Evidently HP computers are racist, if you follow the rationale of this snarkily produced video. It shows how HP's webcam software, which is supposed to track the movements of a person's face, doesn't work too well if you're African American.
Things are improving. As opposed to an earlier study by the Virginia Tech Transportation Institute (VTTI), which stated that text messaging increases the risk of accident by 23 times, this one only says that accident risk is increased by 6 times. We should be happy at the improvement, right?
When people think of e-book readers, the first device that "usually" comes to mind is the Amazon Kindle. Of late, the next device that comes to mind is the Barnes & Noble nook. The third set of devices that come to mind are the Sony e-book readers, but Sony isn't content with standing still.
It's still unproven, but many have said we should err on the side of caution. Thus, a Maine legislator is seeking to require cell phones sold in that state to carry warnings about the possibility that they may cause brain cancer.
While Amazon MP3 has offered a good alternative to iTunes for some time, but as yet it has not made a significant dent in the market share owned by Apple's music store. Although Amazon MP3 has the music, iTunes (the software) is a major advantage for Apple, making it easy for iPod users to buy, manage and play their music. Thus, Amazon MP3 has teamed with doubleTwist, which has had it in for Apple for quite some time.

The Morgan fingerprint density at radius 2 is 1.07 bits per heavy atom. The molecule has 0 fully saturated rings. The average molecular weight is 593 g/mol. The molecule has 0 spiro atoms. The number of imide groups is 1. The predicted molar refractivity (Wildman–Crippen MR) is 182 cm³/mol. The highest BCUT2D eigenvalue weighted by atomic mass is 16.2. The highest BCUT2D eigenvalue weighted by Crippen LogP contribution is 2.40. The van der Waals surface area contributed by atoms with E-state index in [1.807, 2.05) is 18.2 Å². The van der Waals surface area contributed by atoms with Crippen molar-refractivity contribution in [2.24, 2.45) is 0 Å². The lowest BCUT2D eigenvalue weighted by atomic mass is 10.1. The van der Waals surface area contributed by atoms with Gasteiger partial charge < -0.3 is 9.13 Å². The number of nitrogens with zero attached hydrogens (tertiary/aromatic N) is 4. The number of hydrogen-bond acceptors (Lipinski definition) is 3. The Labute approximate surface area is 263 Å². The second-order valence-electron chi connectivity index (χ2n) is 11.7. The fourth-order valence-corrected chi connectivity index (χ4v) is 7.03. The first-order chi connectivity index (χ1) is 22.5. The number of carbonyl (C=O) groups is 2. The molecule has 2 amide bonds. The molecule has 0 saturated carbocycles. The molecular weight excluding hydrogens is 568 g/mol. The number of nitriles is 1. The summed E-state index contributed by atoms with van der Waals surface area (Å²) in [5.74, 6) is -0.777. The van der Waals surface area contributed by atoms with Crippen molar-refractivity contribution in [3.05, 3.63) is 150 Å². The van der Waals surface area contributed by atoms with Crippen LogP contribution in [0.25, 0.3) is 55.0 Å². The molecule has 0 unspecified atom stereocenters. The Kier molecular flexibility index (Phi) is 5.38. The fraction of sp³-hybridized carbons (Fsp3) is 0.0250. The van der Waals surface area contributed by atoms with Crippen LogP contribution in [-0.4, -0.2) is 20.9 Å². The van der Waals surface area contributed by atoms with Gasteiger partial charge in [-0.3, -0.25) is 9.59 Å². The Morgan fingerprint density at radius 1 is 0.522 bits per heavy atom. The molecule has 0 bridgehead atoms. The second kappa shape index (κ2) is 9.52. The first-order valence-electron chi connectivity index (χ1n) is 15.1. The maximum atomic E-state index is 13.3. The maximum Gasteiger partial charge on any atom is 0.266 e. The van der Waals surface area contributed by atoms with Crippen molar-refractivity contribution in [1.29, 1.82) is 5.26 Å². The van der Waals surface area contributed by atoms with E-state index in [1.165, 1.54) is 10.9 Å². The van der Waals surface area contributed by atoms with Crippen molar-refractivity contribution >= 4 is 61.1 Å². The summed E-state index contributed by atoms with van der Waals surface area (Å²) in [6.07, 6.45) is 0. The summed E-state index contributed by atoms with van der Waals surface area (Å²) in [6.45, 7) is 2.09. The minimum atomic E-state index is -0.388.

You know you're in trouble if your issues with coverage and signature product becomes the butt of Saturday Night Live, right? Very reminiscent of how John McCain knew his campaign was in trouble when SNL made jokes about Sarah Palin by using her own words, virtually verbatim. Thus, the iPhone and its issues became a highlight on SNL's Weekend Update Saturday night.
Wonder what is going to happen to all the digital traces of your life after you pass away? To be honest, most of it will probably be available, and searchable, at least until they are de-indexed by search engines. However, a new start-up called WebWill hopes to at least close off the social networking parts of your life.